One Writer’s Journey

January 20, 2020

Ten Most Checked Out Books

Filed under: Uncategorized — suebe @ 1:10 am
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In celebration of its 125th anniversary, the New York Public Library ran the numbers to see which 10 books have been checked out the most.  I have to admit that there were a few surprises.

The top 10 books along with their circulation numbers are:

  • The Snowy Day by Ezra Jack Keats: 485,583 checkouts
  • The Cat in the Hat by Dr. Seuss: 469,650 checkouts
  • 1984 by George Orwell: 441,770 checkouts
  • Where the Wild Things Are by Maurice Sendak: 436,016 checkouts
  • To Kill a Mockingbird by Harper Lee: 422,912 checkouts
  • Charlotte’s Web by E.B. White: 337,948 checkouts
  • Fahrenheit 451 by Ray Bradbury: 316,404 checkouts
  • How to Win Friends and Influence People by Dale Carnegie: 284,524 checkouts
  • Harry Potter and the Sorcerer’s Stone by J.K. Rowling: 231,022 checkouts
  • The Very Hungry Caterpillar by Eric Carle: 189,550 checkouts

I’m really glad that there are so  many books for young readers.  I expected there to be a Dr. Seuss book but why couldn’t it have been one of my favorites?  As a child, my favorite was One Fish Two Fish Red Fish Blue Fish, quite possibly because it was the only Dr. Seuss book we owned.  My mother loathed Dr. Seuss.  As a teen and even today, my favorite is The Lorax.

I’m a little disappointed Twain didn’t make it.  But my dad was a Twain fan so I grew up on Twain.  My favorite?  Connecticut Yankee.

I’ve read eight of the ten books.  Although I’ve read bits and pieces of both Fahrenheit 451 and How to Win Friends and Influence People, I’ve never read either book in their entirety.  I’m going to do something about that.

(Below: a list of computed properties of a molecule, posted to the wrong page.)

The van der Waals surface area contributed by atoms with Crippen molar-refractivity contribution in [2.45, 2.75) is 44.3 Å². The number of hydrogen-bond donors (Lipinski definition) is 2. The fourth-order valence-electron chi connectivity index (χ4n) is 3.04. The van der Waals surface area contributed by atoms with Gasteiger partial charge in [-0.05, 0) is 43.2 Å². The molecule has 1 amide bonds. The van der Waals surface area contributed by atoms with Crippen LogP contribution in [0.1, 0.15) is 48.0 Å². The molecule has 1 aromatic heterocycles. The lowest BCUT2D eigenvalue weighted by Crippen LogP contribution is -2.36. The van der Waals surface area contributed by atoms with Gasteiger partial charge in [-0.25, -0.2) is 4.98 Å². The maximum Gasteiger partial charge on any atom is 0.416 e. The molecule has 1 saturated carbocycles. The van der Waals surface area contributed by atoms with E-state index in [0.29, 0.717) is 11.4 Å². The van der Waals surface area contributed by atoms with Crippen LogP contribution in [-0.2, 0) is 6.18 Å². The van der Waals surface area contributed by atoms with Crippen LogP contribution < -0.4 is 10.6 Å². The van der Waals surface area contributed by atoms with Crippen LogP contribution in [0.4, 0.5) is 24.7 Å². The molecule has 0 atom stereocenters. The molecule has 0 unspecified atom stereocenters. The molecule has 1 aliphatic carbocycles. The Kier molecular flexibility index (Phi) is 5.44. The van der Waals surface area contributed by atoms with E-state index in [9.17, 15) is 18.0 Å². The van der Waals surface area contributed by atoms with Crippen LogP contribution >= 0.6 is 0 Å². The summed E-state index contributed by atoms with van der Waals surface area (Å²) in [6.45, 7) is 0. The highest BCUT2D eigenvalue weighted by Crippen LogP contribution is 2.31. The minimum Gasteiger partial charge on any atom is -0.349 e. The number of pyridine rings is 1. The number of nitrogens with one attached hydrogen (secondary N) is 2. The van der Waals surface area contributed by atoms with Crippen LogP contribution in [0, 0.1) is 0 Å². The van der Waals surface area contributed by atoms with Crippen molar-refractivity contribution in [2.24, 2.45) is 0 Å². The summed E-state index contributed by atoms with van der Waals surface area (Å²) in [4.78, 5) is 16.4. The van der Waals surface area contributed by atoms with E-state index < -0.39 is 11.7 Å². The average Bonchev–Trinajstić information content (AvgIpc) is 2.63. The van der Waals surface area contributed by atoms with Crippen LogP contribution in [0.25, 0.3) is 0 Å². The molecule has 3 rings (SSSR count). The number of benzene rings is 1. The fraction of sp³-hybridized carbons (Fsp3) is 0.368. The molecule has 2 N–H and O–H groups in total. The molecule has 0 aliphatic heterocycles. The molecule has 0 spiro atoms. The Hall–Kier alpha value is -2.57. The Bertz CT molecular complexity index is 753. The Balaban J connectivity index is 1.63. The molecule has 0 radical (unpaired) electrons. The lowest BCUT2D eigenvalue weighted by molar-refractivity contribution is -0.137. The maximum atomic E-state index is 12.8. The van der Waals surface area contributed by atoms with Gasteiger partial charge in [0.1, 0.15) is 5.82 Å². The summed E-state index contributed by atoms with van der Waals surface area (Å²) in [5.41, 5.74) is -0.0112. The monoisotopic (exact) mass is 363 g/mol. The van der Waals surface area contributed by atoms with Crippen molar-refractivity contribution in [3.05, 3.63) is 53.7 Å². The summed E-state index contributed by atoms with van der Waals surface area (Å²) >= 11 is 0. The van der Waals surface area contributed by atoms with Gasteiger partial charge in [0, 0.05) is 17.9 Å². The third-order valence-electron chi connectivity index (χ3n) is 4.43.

But I have read 1984 several times.  I read it in 9th grade when I was reading all kinds of post-apocalyptic fiction including 1984 and Brave New World.  Then lit teachers started assigning 1984.  

So now manyof these books have you read?  If you want to read more about the study and the results, there is an article here on NPR.


November 28, 2018

NPR: Best Books of 2018

Filed under: Uncategorized — suebe @ 1:50 am
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What?  This is not just another book list.

During the fall of each year, NPR Books staff asks for suggestions from staff members as well as book critics.  “Send us your favorite books of they year.”  The responses come in and are reviewed by NPR Books as they take care to eliminate duplicates and work for a good mix and balance.  Not sure what they mean by mix and balance.  Click through to Best Books of 2018 and you will quickly see what I mean.

The list is 319 titles long and fully searchable.  You can even select multiple filters but beware. This isn’t an either/or option.  If you select “Comics and Graphic Novels” and “Young Adult,” you get the two young adult graphic novels.

Select Young Adult and you get 22 items.  Mouse over a book cover and you get a brief description. Click on it and you are taken to a longer description.  This is going to take me a while to check out everything I find intriguing.

Oh, something else to keep in mind.  Pull up the full list, then go to Young Adult, and come back to the full list and the books will be in a different order.  That’s a bit of a problem because I want to find out about the one with the red truck on the cover.  It is no longer at the top of the page.

I heard about this list from my friend Traci Sorrell.  Her book We Are Grateful: Otsaliheliga is on the list. As much as I try to stay up on new books, I’ve only read a few of these and I’ve spotted several that are new to me that I find intriguing. There’s the graphic novel Photographic by Isabel Quintero about photographer Graciela Iturbide. The truck book is Trail of Lightning by Rebecca Roanhorse, a postapocalyptic novel set among the Dine.  I’m also eager to read Dreamers, a picture book by Yuyi Morales about a family coming to a new country.

If you’ll excuse me, I need to pop over to my library’s catalog and start requesting books.


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